The Local Government Association of Tasmania (LGAT) has voted against lobbying to change the date of Australia Day.

There is a growing movement to change the date of Australia Day from January 26, when the British occupation of Australia began, to a day that less directly connects to the destruction of Indigenous culture.

Tasmanian councils had considered joining the push to change the date, but voted down a motion 27 votes to 26, with five councils abstaining, at the LGAT conference this week.

Hobart Lord Mayor Sue Hickey said her “pale, male and stale” colleagues were out of touch on the issue.

“When I look around [at the conference] the average person there would be well and truly over their 60s … certainly I don't think local government is as representative as I'd like it to be with some of the modern thinking around such issues as marriage equality and changing to be more inclusive for Australia Day and Aboriginal people,” she said.

“I don't want to insult my older male colleagues but I do think times are changing and some of these social issues are up for debate.

“Councils are the closest tier to the people and we'd better start listening because the younger generation, who are not so engaged with local government, are definitely protesting.”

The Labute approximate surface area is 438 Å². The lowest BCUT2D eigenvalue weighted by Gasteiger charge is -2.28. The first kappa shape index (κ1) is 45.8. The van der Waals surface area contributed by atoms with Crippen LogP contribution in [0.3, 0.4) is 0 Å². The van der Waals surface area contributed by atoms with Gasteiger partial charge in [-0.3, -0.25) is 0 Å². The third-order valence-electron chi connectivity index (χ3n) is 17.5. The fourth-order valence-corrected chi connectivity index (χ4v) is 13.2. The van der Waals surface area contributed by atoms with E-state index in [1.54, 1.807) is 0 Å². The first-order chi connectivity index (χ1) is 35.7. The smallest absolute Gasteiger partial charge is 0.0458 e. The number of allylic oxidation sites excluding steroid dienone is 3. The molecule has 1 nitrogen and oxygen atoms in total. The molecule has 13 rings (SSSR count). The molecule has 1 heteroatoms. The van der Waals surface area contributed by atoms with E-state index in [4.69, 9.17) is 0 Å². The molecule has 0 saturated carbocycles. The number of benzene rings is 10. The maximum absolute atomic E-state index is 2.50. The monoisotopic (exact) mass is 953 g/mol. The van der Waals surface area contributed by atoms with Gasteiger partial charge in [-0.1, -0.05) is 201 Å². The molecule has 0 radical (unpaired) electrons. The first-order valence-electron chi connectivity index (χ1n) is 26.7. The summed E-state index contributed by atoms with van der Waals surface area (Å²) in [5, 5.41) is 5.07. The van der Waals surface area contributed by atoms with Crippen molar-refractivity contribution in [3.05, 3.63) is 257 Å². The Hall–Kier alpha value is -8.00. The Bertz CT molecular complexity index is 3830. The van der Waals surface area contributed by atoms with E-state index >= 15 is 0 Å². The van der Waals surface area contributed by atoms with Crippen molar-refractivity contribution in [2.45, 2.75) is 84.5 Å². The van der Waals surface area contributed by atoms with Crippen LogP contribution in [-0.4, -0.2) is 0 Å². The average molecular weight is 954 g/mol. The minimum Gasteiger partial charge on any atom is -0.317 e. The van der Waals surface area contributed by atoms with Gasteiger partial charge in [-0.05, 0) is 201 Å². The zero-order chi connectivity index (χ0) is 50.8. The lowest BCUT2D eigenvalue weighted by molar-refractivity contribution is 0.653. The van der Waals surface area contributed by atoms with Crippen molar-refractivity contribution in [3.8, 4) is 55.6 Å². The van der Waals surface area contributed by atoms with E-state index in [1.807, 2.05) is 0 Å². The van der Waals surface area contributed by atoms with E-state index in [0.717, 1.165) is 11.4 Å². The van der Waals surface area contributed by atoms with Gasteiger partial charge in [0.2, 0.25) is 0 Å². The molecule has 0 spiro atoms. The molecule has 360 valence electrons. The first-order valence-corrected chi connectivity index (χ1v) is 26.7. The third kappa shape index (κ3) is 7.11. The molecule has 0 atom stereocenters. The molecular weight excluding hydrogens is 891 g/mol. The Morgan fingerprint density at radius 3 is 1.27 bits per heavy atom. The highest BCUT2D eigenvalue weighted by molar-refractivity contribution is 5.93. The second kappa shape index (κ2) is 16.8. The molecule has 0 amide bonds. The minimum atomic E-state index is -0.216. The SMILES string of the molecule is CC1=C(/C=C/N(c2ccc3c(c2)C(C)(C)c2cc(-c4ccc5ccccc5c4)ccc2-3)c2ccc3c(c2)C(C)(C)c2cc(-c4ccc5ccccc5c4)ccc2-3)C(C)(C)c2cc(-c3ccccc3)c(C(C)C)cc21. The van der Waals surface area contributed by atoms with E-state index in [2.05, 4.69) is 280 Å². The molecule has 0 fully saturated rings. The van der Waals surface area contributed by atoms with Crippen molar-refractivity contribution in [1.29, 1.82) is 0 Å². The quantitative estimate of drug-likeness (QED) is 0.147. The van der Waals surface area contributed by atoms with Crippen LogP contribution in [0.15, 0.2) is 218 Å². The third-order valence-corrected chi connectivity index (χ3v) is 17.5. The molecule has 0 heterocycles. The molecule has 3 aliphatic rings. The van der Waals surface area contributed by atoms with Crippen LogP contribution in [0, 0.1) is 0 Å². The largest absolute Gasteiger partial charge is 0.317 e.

LGAT president Doug Chipman said constituents did not appear to be invigorated on the issue.

“Many of the councils didn't support it because their communities weren't upset and therefore they didn't see that they had a mandate to support the motion,” he said.

“You have to bear in mind that the councils have an obligation to represent their communities and for those councils where their communities do have strong protests every Australia Day, clearly there was support for the motion.

“For those councils [where] the community hasn't raised it as an issue then they didn't feel as though this was the right forum to initiate the debate.”